Like many of you, I’m tired of being upset about mass shootings and the government’s seeming lack of progress to end them. I’m particularly tired of the partisan bickering around talking points that have no basis in fact. The left wants this to be about guns. The right, fearing that this effort will reduce gun sales, wants to blame mental illness and video games.
What is needed is deep analysis to look at the causes, craft a fact-based solution, and then implement it. To do that, an organization like the CDC needs to do an in-depth analysis of the problem — but the right, fearing (wrongly, I think) that the CDC will conclude the problem is “guns,” effectively has blocked any effort to conduct an analysis.
The United States is the technology leader of the world. Yet for problems like this, instead of using technology, it is using a bunch of preconceptions not backed up by data. Things easily could get far worse.
For instance, in the same issue of The Washington Post where I read about last week’s shootings, there was coverage of a person who
killed 20 people with a car instead of using a gun.
My fear is that if we don’t get to the underlying problem, killers will just shift from a weapon set that kills individually (guns) to a weapons set that kills en masse (bombs, cars, heavy equipment, etc.). The goal isn’t to stop gun sales — it is to keep people safe.
Analytics could tell us how; it amazes me that the U.S. not only is neglecting to use the technology it is famous for, but also that public officials actively are preventing anyone from using it for this purpose.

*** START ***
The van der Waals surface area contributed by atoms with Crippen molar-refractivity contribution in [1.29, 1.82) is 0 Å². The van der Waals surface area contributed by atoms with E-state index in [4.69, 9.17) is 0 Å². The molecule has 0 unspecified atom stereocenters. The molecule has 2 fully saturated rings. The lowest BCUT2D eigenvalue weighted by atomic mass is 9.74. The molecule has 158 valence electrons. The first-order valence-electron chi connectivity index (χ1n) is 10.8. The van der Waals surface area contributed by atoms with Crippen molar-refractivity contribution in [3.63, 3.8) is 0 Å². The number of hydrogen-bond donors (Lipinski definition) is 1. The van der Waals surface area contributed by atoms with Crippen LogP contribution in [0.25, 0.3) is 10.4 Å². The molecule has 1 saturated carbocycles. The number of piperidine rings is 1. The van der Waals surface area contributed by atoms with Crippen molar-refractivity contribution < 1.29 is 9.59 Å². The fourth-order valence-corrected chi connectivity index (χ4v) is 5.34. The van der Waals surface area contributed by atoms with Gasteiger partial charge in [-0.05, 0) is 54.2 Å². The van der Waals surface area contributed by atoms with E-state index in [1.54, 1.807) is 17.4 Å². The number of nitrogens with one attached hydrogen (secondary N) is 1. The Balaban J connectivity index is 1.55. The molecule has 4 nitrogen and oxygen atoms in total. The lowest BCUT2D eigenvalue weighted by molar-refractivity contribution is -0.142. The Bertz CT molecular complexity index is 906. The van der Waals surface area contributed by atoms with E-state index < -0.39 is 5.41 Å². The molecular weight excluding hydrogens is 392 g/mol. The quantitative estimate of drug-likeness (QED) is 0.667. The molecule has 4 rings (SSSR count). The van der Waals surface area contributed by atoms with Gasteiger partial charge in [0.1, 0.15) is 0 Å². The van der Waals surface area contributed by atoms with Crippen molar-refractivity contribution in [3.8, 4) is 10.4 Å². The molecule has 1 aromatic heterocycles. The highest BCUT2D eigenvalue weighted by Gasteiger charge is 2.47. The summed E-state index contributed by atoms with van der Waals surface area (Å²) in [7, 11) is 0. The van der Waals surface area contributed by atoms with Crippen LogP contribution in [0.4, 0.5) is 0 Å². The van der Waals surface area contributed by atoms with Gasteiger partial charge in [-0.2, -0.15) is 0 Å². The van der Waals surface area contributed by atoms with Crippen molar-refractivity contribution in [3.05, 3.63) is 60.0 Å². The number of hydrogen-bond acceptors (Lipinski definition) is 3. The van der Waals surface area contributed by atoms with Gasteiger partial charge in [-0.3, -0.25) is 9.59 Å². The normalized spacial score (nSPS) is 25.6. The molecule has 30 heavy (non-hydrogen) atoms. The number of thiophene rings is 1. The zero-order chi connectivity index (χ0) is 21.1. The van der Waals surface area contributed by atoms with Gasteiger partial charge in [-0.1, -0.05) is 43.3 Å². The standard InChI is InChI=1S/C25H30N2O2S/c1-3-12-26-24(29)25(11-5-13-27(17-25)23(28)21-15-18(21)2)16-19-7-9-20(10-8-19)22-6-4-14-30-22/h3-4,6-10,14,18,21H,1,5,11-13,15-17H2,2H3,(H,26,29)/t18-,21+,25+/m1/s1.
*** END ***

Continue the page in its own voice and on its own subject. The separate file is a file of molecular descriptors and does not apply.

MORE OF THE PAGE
I’ll close with my product of the week: the Epyc 2, a new processor from AMD that just changed the power dynamics in the server market and will help with the analytics needed to address mass killings effectively.
Parsing the Problem
I grew up in a very different world. When I was a kid we grew up with guns. We could take knives to school (mostly Swiss Army knives) and it wasn’t an issue. I don’t recall anyone bringing a gun to class, but that was because kids weren’t supposed to use them without supervision.
The NRA was focused on gun safety rather than gun sales, and we arguably were safer. The high schools I went to didn’t look like armed forts, and fights left bruises and not dead bodies.
So, a key part of analyzing the problem is figuring out what occurred over the last 50 or so years that changed the world of my youth into the world kids today are experiencing. It likely isn’t guns, because they haven’t changed that much.
There were some mass killings years ago, but they were pretty much isolated to religious fanaticism or carried out by people we believed were crazy. Also, we were closer to major wars, which educated people better on the results of extreme violence.
My parents and grandparents had been in the military, which taught weapon handling and proper care, something that appears to be sadly lacking with kids today.